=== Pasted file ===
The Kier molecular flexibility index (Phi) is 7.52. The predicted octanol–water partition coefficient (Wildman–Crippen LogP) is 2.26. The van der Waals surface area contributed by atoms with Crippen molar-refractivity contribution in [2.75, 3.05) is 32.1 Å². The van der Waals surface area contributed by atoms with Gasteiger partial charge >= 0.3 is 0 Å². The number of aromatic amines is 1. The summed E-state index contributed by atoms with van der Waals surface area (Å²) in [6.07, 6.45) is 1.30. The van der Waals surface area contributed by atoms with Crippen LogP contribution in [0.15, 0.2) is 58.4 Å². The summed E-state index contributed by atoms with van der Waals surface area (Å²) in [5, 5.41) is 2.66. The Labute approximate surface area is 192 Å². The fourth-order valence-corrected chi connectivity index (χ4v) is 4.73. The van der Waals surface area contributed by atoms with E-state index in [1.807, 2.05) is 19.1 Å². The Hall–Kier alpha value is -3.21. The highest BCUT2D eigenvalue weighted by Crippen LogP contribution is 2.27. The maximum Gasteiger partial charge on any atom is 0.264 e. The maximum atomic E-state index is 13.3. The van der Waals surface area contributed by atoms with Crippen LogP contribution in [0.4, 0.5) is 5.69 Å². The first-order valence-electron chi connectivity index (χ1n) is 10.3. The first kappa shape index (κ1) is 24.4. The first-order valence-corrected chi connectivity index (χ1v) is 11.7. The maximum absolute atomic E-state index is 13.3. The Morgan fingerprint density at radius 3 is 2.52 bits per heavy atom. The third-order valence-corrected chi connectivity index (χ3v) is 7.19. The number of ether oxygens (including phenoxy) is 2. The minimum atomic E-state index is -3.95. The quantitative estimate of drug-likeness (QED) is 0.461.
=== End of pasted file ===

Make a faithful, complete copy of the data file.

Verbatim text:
The Kier molecular flexibility index (Phi) is 7.52. The predicted octanol–water partition coefficient (Wildman–Crippen LogP) is 2.26. The van der Waals surface area contributed by atoms with Crippen molar-refractivity contribution in [2.75, 3.05) is 32.1 Å². The van der Waals surface area contributed by atoms with Gasteiger partial charge >= 0.3 is 0 Å². The number of aromatic amines is 1. The summed E-state index contributed by atoms with van der Waals surface area (Å²) in [6.07, 6.45) is 1.30. The van der Waals surface area contributed by atoms with Crippen LogP contribution in [0.15, 0.2) is 58.4 Å². The summed E-state index contributed by atoms with van der Waals surface area (Å²) in [5, 5.41) is 2.66. The Labute approximate surface area is 192 Å². The fourth-order valence-corrected chi connectivity index (χ4v) is 4.73. The van der Waals surface area contributed by atoms with E-state index in [1.807, 2.05) is 19.1 Å². The Hall–Kier alpha value is -3.21. The highest BCUT2D eigenvalue weighted by Crippen LogP contribution is 2.27. The maximum Gasteiger partial charge on any atom is 0.264 e. The maximum atomic E-state index is 13.3. The van der Waals surface area contributed by atoms with Crippen LogP contribution in [0.4, 0.5) is 5.69 Å². The first-order valence-electron chi connectivity index (χ1n) is 10.3. The first kappa shape index (κ1) is 24.4. The first-order valence-corrected chi connectivity index (χ1v) is 11.7. The maximum absolute atomic E-state index is 13.3. The Morgan fingerprint density at radius 3 is 2.52 bits per heavy atom. The third-order valence-corrected chi connectivity index (χ3v) is 7.19. The number of ether oxygens (including phenoxy) is 2. The minimum atomic E-state index is -3.95. The quantitative estimate of drug-likeness (QED) is 0.461.